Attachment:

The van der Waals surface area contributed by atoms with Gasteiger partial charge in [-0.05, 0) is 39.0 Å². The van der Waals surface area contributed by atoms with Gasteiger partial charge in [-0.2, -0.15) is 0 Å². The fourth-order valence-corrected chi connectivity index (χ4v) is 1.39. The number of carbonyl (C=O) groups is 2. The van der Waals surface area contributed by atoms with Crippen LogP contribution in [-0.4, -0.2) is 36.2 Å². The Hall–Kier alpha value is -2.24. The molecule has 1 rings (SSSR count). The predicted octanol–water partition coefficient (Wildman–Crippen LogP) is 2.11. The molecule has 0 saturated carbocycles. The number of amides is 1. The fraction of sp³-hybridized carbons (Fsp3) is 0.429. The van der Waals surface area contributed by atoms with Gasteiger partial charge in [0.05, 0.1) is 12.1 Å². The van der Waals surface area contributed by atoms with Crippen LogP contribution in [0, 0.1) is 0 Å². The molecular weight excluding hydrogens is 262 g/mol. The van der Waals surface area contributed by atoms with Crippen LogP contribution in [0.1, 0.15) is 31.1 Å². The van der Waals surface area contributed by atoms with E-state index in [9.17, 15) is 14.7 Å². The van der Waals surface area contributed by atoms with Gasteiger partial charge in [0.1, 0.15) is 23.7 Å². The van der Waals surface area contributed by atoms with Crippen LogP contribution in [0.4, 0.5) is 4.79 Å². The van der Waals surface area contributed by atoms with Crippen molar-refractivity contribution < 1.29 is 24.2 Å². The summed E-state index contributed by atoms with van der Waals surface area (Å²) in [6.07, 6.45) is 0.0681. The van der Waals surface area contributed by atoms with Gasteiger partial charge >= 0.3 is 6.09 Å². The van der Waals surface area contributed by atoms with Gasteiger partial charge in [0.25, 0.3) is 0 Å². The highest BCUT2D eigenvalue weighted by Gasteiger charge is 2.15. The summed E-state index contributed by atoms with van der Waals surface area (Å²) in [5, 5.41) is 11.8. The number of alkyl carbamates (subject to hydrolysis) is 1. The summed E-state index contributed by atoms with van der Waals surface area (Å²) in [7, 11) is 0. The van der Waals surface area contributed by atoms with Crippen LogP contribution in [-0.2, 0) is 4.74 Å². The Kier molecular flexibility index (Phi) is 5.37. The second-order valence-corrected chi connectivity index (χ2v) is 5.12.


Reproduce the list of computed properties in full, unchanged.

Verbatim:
The van der Waals surface area contributed by atoms with Gasteiger partial charge in [-0.05, 0) is 39.0 Å². The van der Waals surface area contributed by atoms with Gasteiger partial charge in [-0.2, -0.15) is 0 Å². The fourth-order valence-corrected chi connectivity index (χ4v) is 1.39. The number of carbonyl (C=O) groups is 2. The van der Waals surface area contributed by atoms with Crippen LogP contribution in [-0.4, -0.2) is 36.2 Å². The Hall–Kier alpha value is -2.24. The molecule has 1 rings (SSSR count). The predicted octanol–water partition coefficient (Wildman–Crippen LogP) is 2.11. The molecule has 0 saturated carbocycles. The number of amides is 1. The fraction of sp³-hybridized carbons (Fsp3) is 0.429. The van der Waals surface area contributed by atoms with Gasteiger partial charge in [0.05, 0.1) is 12.1 Å². The van der Waals surface area contributed by atoms with Crippen LogP contribution in [0, 0.1) is 0 Å². The molecular weight excluding hydrogens is 262 g/mol. The van der Waals surface area contributed by atoms with Crippen LogP contribution in [0.1, 0.15) is 31.1 Å². The van der Waals surface area contributed by atoms with E-state index in [9.17, 15) is 14.7 Å². The van der Waals surface area contributed by atoms with Gasteiger partial charge in [0.1, 0.15) is 23.7 Å². The van der Waals surface area contributed by atoms with Crippen LogP contribution in [0.4, 0.5) is 4.79 Å². The van der Waals surface area contributed by atoms with Crippen molar-refractivity contribution < 1.29 is 24.2 Å². The summed E-state index contributed by atoms with van der Waals surface area (Å²) in [6.07, 6.45) is 0.0681. The van der Waals surface area contributed by atoms with Gasteiger partial charge >= 0.3 is 6.09 Å². The van der Waals surface area contributed by atoms with Gasteiger partial charge in [0.25, 0.3) is 0 Å². The highest BCUT2D eigenvalue weighted by Gasteiger charge is 2.15. The summed E-state index contributed by atoms with van der Waals surface area (Å²) in [5, 5.41) is 11.8. The number of alkyl carbamates (subject to hydrolysis) is 1. The summed E-state index contributed by atoms with van der Waals surface area (Å²) in [7, 11) is 0. The van der Waals surface area contributed by atoms with Crippen LogP contribution in [-0.2, 0) is 4.74 Å². The Kier molecular flexibility index (Phi) is 5.37. The second-order valence-corrected chi connectivity index (χ2v) is 5.12.